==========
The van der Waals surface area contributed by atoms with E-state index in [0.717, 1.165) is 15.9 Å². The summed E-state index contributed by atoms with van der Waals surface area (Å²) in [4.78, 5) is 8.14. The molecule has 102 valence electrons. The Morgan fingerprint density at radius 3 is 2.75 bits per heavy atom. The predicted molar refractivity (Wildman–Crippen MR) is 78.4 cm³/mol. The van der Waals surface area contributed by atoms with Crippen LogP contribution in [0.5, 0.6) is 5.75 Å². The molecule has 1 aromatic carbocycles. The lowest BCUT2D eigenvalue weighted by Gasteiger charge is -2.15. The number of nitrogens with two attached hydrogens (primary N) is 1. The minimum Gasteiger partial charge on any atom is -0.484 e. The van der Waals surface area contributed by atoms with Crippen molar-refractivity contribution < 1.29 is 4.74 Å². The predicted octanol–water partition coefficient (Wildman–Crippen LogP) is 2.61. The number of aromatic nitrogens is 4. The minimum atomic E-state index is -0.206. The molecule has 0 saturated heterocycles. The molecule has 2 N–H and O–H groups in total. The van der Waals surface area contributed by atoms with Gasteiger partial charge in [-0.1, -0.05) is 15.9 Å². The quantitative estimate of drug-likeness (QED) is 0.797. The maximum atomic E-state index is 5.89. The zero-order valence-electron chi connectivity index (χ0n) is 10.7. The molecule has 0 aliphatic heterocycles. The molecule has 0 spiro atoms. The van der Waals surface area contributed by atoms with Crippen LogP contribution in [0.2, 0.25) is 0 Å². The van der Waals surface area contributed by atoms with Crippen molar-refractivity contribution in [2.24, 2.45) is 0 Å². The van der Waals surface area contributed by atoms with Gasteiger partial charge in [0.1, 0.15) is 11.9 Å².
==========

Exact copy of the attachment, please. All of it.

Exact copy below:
The van der Waals surface area contributed by atoms with E-state index in [0.717, 1.165) is 15.9 Å². The summed E-state index contributed by atoms with van der Waals surface area (Å²) in [4.78, 5) is 8.14. The molecule has 102 valence electrons. The Morgan fingerprint density at radius 3 is 2.75 bits per heavy atom. The predicted molar refractivity (Wildman–Crippen MR) is 78.4 cm³/mol. The van der Waals surface area contributed by atoms with Crippen LogP contribution in [0.5, 0.6) is 5.75 Å². The molecule has 1 aromatic carbocycles. The lowest BCUT2D eigenvalue weighted by Gasteiger charge is -2.15. The number of nitrogens with two attached hydrogens (primary N) is 1. The minimum Gasteiger partial charge on any atom is -0.484 e. The van der Waals surface area contributed by atoms with Crippen molar-refractivity contribution < 1.29 is 4.74 Å². The predicted octanol–water partition coefficient (Wildman–Crippen LogP) is 2.61. The number of aromatic nitrogens is 4. The minimum atomic E-state index is -0.206. The molecule has 0 saturated heterocycles. The molecule has 2 N–H and O–H groups in total. The van der Waals surface area contributed by atoms with Gasteiger partial charge in [-0.1, -0.05) is 15.9 Å². The quantitative estimate of drug-likeness (QED) is 0.797. The maximum atomic E-state index is 5.89. The zero-order valence-electron chi connectivity index (χ0n) is 10.7. The molecule has 0 aliphatic heterocycles. The molecule has 0 spiro atoms. The van der Waals surface area contributed by atoms with Crippen LogP contribution in [0.2, 0.25) is 0 Å². The van der Waals surface area contributed by atoms with Crippen molar-refractivity contribution in [2.24, 2.45) is 0 Å². The van der Waals surface area contributed by atoms with Gasteiger partial charge in [0.1, 0.15) is 11.9 Å².